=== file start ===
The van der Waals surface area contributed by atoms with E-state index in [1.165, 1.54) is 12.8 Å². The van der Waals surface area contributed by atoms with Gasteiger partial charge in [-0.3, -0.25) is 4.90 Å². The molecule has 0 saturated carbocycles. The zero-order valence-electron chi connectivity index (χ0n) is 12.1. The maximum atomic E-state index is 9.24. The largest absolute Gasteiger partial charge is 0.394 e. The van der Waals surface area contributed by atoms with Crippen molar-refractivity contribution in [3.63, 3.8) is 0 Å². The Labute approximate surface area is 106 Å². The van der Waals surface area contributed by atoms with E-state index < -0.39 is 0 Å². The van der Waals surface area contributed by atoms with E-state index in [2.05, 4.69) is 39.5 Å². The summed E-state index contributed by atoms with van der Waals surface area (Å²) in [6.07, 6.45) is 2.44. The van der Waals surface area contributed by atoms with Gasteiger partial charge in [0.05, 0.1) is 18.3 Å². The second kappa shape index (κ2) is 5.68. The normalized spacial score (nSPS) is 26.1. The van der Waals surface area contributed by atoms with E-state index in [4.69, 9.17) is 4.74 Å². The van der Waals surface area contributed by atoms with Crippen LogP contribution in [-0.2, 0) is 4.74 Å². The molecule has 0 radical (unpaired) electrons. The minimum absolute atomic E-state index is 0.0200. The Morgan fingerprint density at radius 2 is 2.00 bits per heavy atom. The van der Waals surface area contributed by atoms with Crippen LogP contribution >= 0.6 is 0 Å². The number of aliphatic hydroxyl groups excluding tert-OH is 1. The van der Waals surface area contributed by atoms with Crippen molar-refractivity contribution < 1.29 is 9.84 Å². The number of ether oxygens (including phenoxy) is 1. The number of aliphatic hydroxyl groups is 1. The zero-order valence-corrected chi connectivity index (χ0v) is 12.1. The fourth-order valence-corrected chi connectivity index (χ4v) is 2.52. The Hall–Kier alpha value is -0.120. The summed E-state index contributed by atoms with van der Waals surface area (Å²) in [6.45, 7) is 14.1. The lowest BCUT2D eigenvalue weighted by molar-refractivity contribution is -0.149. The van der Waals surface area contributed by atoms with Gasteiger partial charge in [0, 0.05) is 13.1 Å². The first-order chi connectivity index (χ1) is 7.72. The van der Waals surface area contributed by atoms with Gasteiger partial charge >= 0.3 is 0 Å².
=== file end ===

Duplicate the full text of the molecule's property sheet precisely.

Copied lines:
The van der Waals surface area contributed by atoms with E-state index in [1.165, 1.54) is 12.8 Å². The van der Waals surface area contributed by atoms with Gasteiger partial charge in [-0.3, -0.25) is 4.90 Å². The molecule has 0 saturated carbocycles. The zero-order valence-electron chi connectivity index (χ0n) is 12.1. The maximum atomic E-state index is 9.24. The largest absolute Gasteiger partial charge is 0.394 e. The van der Waals surface area contributed by atoms with Crippen molar-refractivity contribution in [3.63, 3.8) is 0 Å². The Labute approximate surface area is 106 Å². The van der Waals surface area contributed by atoms with E-state index < -0.39 is 0 Å². The van der Waals surface area contributed by atoms with E-state index in [2.05, 4.69) is 39.5 Å². The summed E-state index contributed by atoms with van der Waals surface area (Å²) in [6.07, 6.45) is 2.44. The van der Waals surface area contributed by atoms with Gasteiger partial charge in [0.05, 0.1) is 18.3 Å². The second kappa shape index (κ2) is 5.68. The normalized spacial score (nSPS) is 26.1. The van der Waals surface area contributed by atoms with E-state index in [4.69, 9.17) is 4.74 Å². The van der Waals surface area contributed by atoms with Crippen LogP contribution in [-0.2, 0) is 4.74 Å². The molecule has 0 radical (unpaired) electrons. The minimum absolute atomic E-state index is 0.0200. The Morgan fingerprint density at radius 2 is 2.00 bits per heavy atom. The van der Waals surface area contributed by atoms with Crippen LogP contribution >= 0.6 is 0 Å². The number of aliphatic hydroxyl groups excluding tert-OH is 1. The van der Waals surface area contributed by atoms with Crippen molar-refractivity contribution < 1.29 is 9.84 Å². The number of ether oxygens (including phenoxy) is 1. The number of aliphatic hydroxyl groups is 1. The zero-order valence-corrected chi connectivity index (χ0v) is 12.1. The fourth-order valence-corrected chi connectivity index (χ4v) is 2.52. The Hall–Kier alpha value is -0.120. The summed E-state index contributed by atoms with van der Waals surface area (Å²) in [6.45, 7) is 14.1. The lowest BCUT2D eigenvalue weighted by molar-refractivity contribution is -0.149. The van der Waals surface area contributed by atoms with Gasteiger partial charge in [0, 0.05) is 13.1 Å². The first-order chi connectivity index (χ1) is 7.72. The van der Waals surface area contributed by atoms with Gasteiger partial charge >= 0.3 is 0 Å².